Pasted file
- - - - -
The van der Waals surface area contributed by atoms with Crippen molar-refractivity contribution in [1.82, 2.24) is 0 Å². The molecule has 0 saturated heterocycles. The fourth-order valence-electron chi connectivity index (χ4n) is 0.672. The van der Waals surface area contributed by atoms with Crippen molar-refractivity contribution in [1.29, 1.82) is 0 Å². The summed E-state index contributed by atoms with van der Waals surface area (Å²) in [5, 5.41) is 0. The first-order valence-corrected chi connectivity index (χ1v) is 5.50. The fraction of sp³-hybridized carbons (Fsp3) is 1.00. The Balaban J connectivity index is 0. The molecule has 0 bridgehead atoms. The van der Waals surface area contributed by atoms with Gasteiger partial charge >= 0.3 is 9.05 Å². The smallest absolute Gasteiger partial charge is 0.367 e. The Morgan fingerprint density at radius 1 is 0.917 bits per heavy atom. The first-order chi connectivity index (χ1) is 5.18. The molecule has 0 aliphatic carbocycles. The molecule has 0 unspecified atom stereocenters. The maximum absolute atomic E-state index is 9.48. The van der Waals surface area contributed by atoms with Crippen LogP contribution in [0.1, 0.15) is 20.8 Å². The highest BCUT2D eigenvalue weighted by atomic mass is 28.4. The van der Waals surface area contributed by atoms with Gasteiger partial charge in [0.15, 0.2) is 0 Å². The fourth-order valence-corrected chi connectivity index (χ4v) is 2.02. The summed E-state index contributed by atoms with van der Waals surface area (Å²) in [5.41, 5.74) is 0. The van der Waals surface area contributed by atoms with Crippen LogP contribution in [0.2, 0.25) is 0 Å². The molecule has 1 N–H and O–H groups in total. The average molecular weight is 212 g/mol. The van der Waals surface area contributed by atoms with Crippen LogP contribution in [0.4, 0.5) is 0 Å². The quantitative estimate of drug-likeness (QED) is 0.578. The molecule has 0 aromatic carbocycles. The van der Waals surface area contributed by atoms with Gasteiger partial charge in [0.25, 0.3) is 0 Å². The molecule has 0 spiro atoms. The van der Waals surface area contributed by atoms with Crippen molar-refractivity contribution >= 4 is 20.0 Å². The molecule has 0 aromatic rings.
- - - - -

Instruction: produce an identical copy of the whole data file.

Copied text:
The van der Waals surface area contributed by atoms with Crippen molar-refractivity contribution in [1.82, 2.24) is 0 Å². The molecule has 0 saturated heterocycles. The fourth-order valence-electron chi connectivity index (χ4n) is 0.672. The van der Waals surface area contributed by atoms with Crippen molar-refractivity contribution in [1.29, 1.82) is 0 Å². The summed E-state index contributed by atoms with van der Waals surface area (Å²) in [5, 5.41) is 0. The first-order valence-corrected chi connectivity index (χ1v) is 5.50. The fraction of sp³-hybridized carbons (Fsp3) is 1.00. The Balaban J connectivity index is 0. The molecule has 0 bridgehead atoms. The van der Waals surface area contributed by atoms with Gasteiger partial charge >= 0.3 is 9.05 Å². The smallest absolute Gasteiger partial charge is 0.367 e. The Morgan fingerprint density at radius 1 is 0.917 bits per heavy atom. The first-order chi connectivity index (χ1) is 5.18. The molecule has 0 aliphatic carbocycles. The molecule has 0 unspecified atom stereocenters. The maximum absolute atomic E-state index is 9.48. The van der Waals surface area contributed by atoms with Crippen LogP contribution in [0.1, 0.15) is 20.8 Å². The highest BCUT2D eigenvalue weighted by atomic mass is 28.4. The van der Waals surface area contributed by atoms with Gasteiger partial charge in [0.15, 0.2) is 0 Å². The fourth-order valence-corrected chi connectivity index (χ4v) is 2.02. The summed E-state index contributed by atoms with van der Waals surface area (Å²) in [5.41, 5.74) is 0. The van der Waals surface area contributed by atoms with Crippen LogP contribution in [0.2, 0.25) is 0 Å². The molecule has 1 N–H and O–H groups in total. The average molecular weight is 212 g/mol. The van der Waals surface area contributed by atoms with Crippen LogP contribution in [0.4, 0.5) is 0 Å². The quantitative estimate of drug-likeness (QED) is 0.578. The molecule has 0 aromatic carbocycles. The van der Waals surface area contributed by atoms with Gasteiger partial charge in [0.25, 0.3) is 0 Å². The molecule has 0 spiro atoms. The van der Waals surface area contributed by atoms with Crippen molar-refractivity contribution >= 4 is 20.0 Å². The molecule has 0 aromatic rings.